Catholic Advocacy Group Launches $1 Million Ad Campaign to Boycott Los Angeles Dodgers for Honoring Anti-Catholic Hate Group

A leading national Catholic advocacy group has responded further to the Los Angeles Dodgers’ announcement that the organization will move ahead with honoring an anti-Catholic hate group of self-described “queer and trans nuns” during its “pride night” game event in June.

Brian Burch, president of CatholicVote told Fox & Friends Weekend Sunday the Dodgers “have decided to honor and celebrate a detestable, vile, and perverse anti-Catholic organization.”

In addition to urging a boycott of the Dodgers – beyond the 2023 season – Burch said his organization is raising money “to launch a $1 million campaign, starting this week, on all LA Dodgers-related media, billboards, Spanish radio, any place that we can alert, Catholics, Christians, anyone who finds this organization vile and detestable and wants to tell the Dodgers to please respect Christians.”

“There’s no need to engage in anti-Catholic mockery as a part of some pride event,” Burch emphasized.

CatholicVote, which has kept a “violence tracker” of the more than 300 attacks on Catholic churches in the United States since May 2020, has also detailed some of the events the Sisters of the Perpetual Indulgence have staged, including “’blessing’ each other with sex toys;” holding “condom savior masses;” and “men pole-dancing on a cross – some posing as Jesus Christ, others pretending to sexually molest our Lord.”

“And they do all this and more in full view of children,” CatholicVote states.

The Dodgers had initially invited the Sisters of Perpetual Indulgence to be honored at their “pride” game night event on June 16.

Following on uproar from Catholic groups, however, the Dodgers rescinded the invitation.

Nevertheless, when LGBTQ activists and their political allies became enraged at the move to pull the “sisters’” invitation, the Dodgers’ organization not only reversed its decision, and reinvited the anti-Catholic group, but also apologized for pulling the invitation in the first place.

Catholic groups, including the Archdiocese of Los Angeles, and some bishops, expressed outrage at the Dodgers for apologizing to, reinviting, and committing to honor the radical group whose motto is “Go and sin some more.”

The Catholic leaders condemned as well the mockery of religious sisters who dedicate their lives to serve the poor and sick.

Bishop Robert Barron of the Winona-Rochester Diocese in Minnesota, and founder of Catholic media organization Word on Fire, said the “sisters’” group “can only be described as an anti-Catholic hate group,” and urged Catholics in Los Angeles to “boycott the Dodgers.”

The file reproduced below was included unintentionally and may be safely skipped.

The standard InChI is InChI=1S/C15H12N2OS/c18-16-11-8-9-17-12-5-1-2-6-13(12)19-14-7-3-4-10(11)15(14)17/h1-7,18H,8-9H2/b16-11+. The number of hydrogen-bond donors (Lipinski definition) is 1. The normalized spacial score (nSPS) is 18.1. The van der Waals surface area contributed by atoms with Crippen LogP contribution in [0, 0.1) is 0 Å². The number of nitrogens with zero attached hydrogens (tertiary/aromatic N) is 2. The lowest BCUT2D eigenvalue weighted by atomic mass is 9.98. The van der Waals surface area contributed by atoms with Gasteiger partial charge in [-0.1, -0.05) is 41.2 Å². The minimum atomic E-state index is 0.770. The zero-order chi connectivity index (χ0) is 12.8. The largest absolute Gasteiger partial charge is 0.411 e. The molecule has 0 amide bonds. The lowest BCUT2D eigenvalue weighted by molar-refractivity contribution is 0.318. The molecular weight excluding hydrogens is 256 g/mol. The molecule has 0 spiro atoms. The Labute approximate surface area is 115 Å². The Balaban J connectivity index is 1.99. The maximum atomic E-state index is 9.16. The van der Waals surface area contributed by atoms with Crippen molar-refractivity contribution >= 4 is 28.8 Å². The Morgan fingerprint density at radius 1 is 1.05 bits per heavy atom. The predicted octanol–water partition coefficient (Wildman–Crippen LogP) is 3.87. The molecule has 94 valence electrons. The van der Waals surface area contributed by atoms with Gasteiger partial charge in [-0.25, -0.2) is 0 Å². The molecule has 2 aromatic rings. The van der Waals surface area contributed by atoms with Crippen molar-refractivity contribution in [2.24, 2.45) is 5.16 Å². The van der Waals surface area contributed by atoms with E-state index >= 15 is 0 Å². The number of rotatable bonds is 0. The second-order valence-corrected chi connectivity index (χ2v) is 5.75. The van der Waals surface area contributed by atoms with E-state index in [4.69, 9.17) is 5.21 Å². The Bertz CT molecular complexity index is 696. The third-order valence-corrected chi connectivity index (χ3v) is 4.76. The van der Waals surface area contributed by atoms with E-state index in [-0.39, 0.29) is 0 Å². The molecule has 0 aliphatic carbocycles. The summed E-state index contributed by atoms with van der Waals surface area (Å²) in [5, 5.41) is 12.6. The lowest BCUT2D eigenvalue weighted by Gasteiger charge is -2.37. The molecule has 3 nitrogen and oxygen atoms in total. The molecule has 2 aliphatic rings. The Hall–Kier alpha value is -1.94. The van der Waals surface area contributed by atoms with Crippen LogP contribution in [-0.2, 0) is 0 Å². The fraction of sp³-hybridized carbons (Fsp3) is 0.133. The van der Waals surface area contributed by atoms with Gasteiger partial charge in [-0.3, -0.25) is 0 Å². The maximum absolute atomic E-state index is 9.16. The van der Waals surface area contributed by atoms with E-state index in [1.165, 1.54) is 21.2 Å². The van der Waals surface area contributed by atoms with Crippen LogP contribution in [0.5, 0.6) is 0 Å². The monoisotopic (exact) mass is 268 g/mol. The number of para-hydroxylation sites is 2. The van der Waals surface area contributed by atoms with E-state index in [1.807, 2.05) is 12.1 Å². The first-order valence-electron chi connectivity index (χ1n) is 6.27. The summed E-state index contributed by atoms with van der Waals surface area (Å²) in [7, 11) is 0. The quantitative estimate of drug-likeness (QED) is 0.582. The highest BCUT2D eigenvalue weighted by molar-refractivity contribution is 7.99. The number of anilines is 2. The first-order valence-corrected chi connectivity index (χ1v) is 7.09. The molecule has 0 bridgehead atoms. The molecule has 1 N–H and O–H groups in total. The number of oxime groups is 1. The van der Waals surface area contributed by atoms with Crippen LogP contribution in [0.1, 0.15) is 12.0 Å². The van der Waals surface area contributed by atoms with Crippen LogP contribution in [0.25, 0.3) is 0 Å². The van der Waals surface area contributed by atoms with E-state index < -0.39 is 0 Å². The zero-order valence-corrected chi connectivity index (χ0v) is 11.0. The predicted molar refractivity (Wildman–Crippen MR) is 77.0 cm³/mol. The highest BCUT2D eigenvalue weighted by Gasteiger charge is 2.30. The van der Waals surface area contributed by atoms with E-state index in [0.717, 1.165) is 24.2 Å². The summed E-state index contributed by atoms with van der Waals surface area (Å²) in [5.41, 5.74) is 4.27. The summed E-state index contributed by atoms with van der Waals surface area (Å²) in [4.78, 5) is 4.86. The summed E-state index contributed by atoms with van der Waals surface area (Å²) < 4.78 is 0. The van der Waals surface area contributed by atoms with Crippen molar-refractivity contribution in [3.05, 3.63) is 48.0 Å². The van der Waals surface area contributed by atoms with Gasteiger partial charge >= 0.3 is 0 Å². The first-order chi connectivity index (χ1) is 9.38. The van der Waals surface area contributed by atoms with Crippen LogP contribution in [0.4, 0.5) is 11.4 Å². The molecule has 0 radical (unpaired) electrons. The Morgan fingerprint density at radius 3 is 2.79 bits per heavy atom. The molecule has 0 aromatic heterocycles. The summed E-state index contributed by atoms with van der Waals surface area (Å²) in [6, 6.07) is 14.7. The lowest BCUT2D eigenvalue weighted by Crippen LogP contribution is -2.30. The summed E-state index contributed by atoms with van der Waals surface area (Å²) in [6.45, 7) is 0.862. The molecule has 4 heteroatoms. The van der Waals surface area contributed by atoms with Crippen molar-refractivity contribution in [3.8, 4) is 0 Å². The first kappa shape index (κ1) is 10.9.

As the firestorm continued, the Dodgers then announced the team will host a “Christian Faith and Family Night” on July 30, an event the team last held in 2019, prior to the COVID-19 pandemic.

“The Dodgers’ announcement today is the equivalent of putting a Band-Aid on a gaping wound and in no way diminishes the harm and hurt caused by their plan to honor a vile anti-Catholic organization,” CatholicVote’s Burch responded in a statement on Friday. “Creating a ‘faith and family’ event does not balance the decision to honor a perverted, fake ‘nun’ group that exists to mock the Catholic religion.”

Burch explained that, “in many ways,” the Dodgers’ move to host the “faith and family” event “emphasizes the contrast, and makes our case even stronger.”

“It’s hard to interpret this announcement as anything other than a public relations stunt intended to blunt the widespread national backlash that is only growing stronger,” the Catholic leader stated. “The Dodgers have one path forward: apologize and stop honoring hateful anti-Catholic organizations.”

Burch sent a letter to Dodgers’ principal owner Mark Walter, and president and CEO Stan Kasten, regarding the launch of the $1 million multi-channel ad campaign this week, the goal of which is to “urge all people of goodwill to express their opposition to your celebration of anti-Catholic bigotry and mockery.”

The letter further observed the campaign “will continue throughout the 2023 season, postseason, and beyond. You have left us with no choice.”

Burch concluded his letter stating CatholicVote was requesting another meeting with a Dodgers’ representative “so that you can better understand the extraordinary harm and hurt your decision has engendered.”

“The voices of Catholics – including clergy and religious sisters, which we would include – need to be heard,” Burch wrote. “We are hopeful you will match your rhetoric of ‘listening to everyone’ with action.”

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Susan Berry, PhD is national education editor at The Star News Network. Email tips to [email protected].
Photo “Dodger Stadium” by John Liu. CC BY 2.0.


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